By Michael Goldstein
By Dennis Romero
By Sarah Fenske
By Matthew Mullins
By Patrick Range McDonald
By LA Weekly
By Dennis Romero
By Simone Wilson
World War II, however, compelled Thomas to change his position. "Many Americans in the ’20s and ’30s learned to regret our entry [into World War I] and adopted a too-simple belief that any war would be caused by rival imperialisms and ‘merchants of death,’" Thomas recalled in the ’60s.
Whether today’s anti-war activists rethink their position remains to be seen. And it’s true that some doubts about the Kosovo war — a morally based conflict fought in a morally questionable way — are entirely well-founded.
V. For War
For the military historian, Kosovo will be notable for being the first conflict ever waged, and won, entirely by air. That is certainly how the Air Force would have us think of it, though in fact it wasn’t until the KLA infantry retook territory in the war’s final two weeks, forcing the Yugoslav army to come out of its bunkers, that the air war seriously decimated the Serbs’ army.
The high-tech and high-altitude nature of NATO’s war (the planes never flew lower than 15,000 feet) compelled a change in the war’s objective, however. On the day the war began, President Clinton stated that we fought to protect the Albanians against ethnic cleansing. In fact, the ethnic cleansing continued apace — indeed, greatly accelerated — while we took out strategic targets (bases, refineries, factories) in Serbia. Rather than subject NATO pilots, much less NATO ground forces, to a significant risk, we ended up defending the principle of defending a people, rather than defending the people themselves.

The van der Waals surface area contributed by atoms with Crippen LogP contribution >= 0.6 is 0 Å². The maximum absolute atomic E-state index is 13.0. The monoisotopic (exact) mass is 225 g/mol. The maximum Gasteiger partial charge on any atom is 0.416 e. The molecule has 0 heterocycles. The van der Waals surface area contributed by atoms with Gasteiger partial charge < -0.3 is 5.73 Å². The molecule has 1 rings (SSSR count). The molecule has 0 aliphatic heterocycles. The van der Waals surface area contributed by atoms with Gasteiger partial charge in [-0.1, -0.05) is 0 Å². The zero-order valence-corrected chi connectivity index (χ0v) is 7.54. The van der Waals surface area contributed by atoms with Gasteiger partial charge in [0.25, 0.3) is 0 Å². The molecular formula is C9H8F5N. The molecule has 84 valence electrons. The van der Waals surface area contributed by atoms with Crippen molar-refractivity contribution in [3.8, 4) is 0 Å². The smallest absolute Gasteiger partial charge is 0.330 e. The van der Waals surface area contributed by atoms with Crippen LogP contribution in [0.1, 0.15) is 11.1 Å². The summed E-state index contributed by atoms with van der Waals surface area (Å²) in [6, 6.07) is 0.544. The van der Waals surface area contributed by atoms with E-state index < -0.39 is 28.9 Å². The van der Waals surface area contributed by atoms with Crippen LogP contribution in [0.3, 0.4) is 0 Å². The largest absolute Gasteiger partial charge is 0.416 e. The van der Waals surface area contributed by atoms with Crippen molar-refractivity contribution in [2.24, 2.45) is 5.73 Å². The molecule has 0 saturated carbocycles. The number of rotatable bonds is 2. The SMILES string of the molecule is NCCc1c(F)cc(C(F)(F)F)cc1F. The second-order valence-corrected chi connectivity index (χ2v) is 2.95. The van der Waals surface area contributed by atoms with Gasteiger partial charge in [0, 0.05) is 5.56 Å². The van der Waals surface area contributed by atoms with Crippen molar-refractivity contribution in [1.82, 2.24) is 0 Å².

That is not in itself a morally negligible position. In the end, NATO did reverse the ethnic cleansing of Kosovo — after the fact. It is, however, a morally compromised position, one that intervenes on behalf of survivors, rather than running the risk of stopping the attacks they survived.
The brave new war that NATO fought not only perforce changed the war’s objective; it actually changed warfare itself. With the no-casualty war, the war without risk, we move onto new and shaky terrain. It certainly makes war politically easier to wage, most particularly a war that is tangential to the national interest, that has only limited popular support. It could facilitate another "human rights" war such as Kosovo. But it could facilitate a dirtier war, one fought for narrow economic interests that generate little public sympathy.
Finally, the very thing that made this war politically sustainable is precisely what made it morally offensive. In Kosovo, we eliminated the most fundamental deterrent to military action: the prospect of one’s own losses. Within the limits of a high-altitude war, which technology had made far more effective than ever before, the restraints on NATO were entirely self-imposed. War is always inhumane, but this kind of war is also inhuman. It is godlike — or diabolical.
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